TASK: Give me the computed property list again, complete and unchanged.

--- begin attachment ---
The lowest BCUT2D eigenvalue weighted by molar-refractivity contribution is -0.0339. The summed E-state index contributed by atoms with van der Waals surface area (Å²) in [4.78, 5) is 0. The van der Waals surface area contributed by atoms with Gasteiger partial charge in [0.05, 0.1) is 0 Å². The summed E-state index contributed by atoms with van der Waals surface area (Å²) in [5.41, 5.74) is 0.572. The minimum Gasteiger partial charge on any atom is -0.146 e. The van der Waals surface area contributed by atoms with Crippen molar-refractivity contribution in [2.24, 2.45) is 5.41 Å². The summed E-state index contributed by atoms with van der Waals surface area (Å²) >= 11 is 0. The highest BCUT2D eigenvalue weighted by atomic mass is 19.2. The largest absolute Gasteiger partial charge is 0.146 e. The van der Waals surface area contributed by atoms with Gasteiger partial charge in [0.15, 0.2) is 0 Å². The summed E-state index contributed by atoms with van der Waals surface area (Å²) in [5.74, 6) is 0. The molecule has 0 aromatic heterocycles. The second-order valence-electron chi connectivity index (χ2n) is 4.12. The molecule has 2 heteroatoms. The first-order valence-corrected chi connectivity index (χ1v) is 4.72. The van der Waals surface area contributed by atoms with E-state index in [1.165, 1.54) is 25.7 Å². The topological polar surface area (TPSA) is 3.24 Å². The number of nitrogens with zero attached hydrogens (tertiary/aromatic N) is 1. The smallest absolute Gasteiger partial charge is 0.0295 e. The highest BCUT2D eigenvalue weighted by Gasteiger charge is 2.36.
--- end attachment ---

The lowest BCUT2D eigenvalue weighted by molar-refractivity contribution is -0.0339. The summed E-state index contributed by atoms with van der Waals surface area (Å²) in [4.78, 5) is 0. The van der Waals surface area contributed by atoms with Gasteiger partial charge in [0.05, 0.1) is 0 Å². The summed E-state index contributed by atoms with van der Waals surface area (Å²) in [5.41, 5.74) is 0.572. The minimum Gasteiger partial charge on any atom is -0.146 e. The van der Waals surface area contributed by atoms with Crippen molar-refractivity contribution in [2.24, 2.45) is 5.41 Å². The summed E-state index contributed by atoms with van der Waals surface area (Å²) >= 11 is 0. The highest BCUT2D eigenvalue weighted by atomic mass is 19.2. The largest absolute Gasteiger partial charge is 0.146 e. The van der Waals surface area contributed by atoms with Gasteiger partial charge in [0.15, 0.2) is 0 Å². The summed E-state index contributed by atoms with van der Waals surface area (Å²) in [5.74, 6) is 0. The molecule has 0 aromatic heterocycles. The second-order valence-electron chi connectivity index (χ2n) is 4.12. The molecule has 2 heteroatoms. The first-order valence-corrected chi connectivity index (χ1v) is 4.72. The van der Waals surface area contributed by atoms with E-state index in [1.165, 1.54) is 25.7 Å². The topological polar surface area (TPSA) is 3.24 Å². The number of nitrogens with zero attached hydrogens (tertiary/aromatic N) is 1. The smallest absolute Gasteiger partial charge is 0.0295 e. The highest BCUT2D eigenvalue weighted by Gasteiger charge is 2.36.